fitz1 Fitzmaurice is introduced to the Dáíl. Oireachtas Oireachtas

And it would help if others did the same: 

“The thing that makes me tear my hair out is to see a minister coming in at priority questions, reading something that some civil servant wrote for him that they probably didn’t understand and don’t have a clue about.”

We need to talk about rural Ireland: 

In his by-election victory speech, last October, Fitzmaurice raised laughs in the count centre, saying the answer to rural Ireland’s problems wasn’t to move everyone to Dublin. “Sure the country would tip over,” he told supporters.

“Before I came into the Dáil there was nobody, upon nobody talking about rural Ireland – you can look back and you can check all the different debates, there was no instances whatsoever.” (This isn’t strictly true – but you get his point).

“Day in, day out now – I suppose for you in Dublin here you’re saying ‘would you ever shut up about it’ – but you know, there is a real emphasis in trying to regenerate it.

“And I know it’s slow and it will be slow but the more you keep hammering at the door or knocking at the door the more you will get listened to.”

raid The recent court case concerning the terrifying home raid at the Corcoran household in Tipperary has refocused attention on rural Ireland, and rural crime in particular.

You need to keep your fighting in the ring

TDs are pretty used to parking their differences, once they get out of the chamber.

Even after scenes like this, Fitzmaurice says:


“If you go into a boxing ring, you go in to win the fight,” he says.

“When you leave the boxing ring, you have to be able to be a person that can say hello to someone afterwards.

“I was on a board of management in a school. I had plenty of rows, but when we walked out through the door we were doing that for the betterment of the children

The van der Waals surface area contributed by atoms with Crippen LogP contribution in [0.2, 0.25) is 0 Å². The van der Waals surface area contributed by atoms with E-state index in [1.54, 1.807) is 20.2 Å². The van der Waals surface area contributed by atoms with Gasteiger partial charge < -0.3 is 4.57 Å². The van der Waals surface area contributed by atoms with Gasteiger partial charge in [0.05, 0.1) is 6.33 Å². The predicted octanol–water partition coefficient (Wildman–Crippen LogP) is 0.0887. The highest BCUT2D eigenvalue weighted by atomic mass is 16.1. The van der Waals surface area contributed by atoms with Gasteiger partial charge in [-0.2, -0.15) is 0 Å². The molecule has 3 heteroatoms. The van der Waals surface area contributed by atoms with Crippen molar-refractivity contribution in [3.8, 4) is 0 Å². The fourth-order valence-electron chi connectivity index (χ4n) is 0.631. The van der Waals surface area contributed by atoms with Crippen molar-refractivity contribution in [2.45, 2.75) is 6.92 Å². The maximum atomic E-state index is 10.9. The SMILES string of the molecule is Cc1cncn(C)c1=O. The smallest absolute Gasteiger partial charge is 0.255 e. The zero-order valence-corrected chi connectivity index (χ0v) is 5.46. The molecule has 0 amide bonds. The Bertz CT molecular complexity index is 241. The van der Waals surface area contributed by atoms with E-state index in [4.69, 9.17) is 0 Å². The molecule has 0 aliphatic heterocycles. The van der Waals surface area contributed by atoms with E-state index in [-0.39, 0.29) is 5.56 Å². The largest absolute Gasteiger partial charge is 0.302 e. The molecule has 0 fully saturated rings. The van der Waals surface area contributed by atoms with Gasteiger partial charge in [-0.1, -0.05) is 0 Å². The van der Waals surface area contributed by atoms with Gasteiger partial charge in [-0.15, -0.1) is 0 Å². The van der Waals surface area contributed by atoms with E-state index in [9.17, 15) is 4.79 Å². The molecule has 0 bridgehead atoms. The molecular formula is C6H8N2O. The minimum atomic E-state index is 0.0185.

“When I’m in the Dáil I’m highlighting stuff for the betterment of our people.

“You can’t go around with a chip on your shoulder and not talking to anyone. You have to say hello to somebody, be courteous to somebody. That’s what you believe, that’s what they believe.”

He’s not around for the long-haul: 

With a young family, and long hours to be put in in the Dáil and in the constituency – his work/life balance hasn’t been the best since last October.

Fitzmaurice points out that with the amount of time taken up, both on the road and at work “if you were to go at it at that level for eight or nine years you’d be burnt out”.

“I’m lucky in that I was always used to rough and tumble and long hours. But there’s nights you go home and you’re worn out.”

He’ll have to step aside and make room for someone new eventually – and he’s no problem with that:

“If I keep using all my ideas for the next round or round and a half, eventually you’ll run out of ideas and you need to get someone young and enthusiastic in again.

“I don’t believe in being there to get a pension. I don’t believe in being there to be part of the furniture or to have a career – no way.

“You get in and box like hell, and get out.”

Read: The Man Who Would Be Ming: Meet the turf-cutter tipped to take a Dáil seat next month

Tough crowd: New TDs get 10 minutes of glory before Noonan unveils ‘Turning Point’ Budget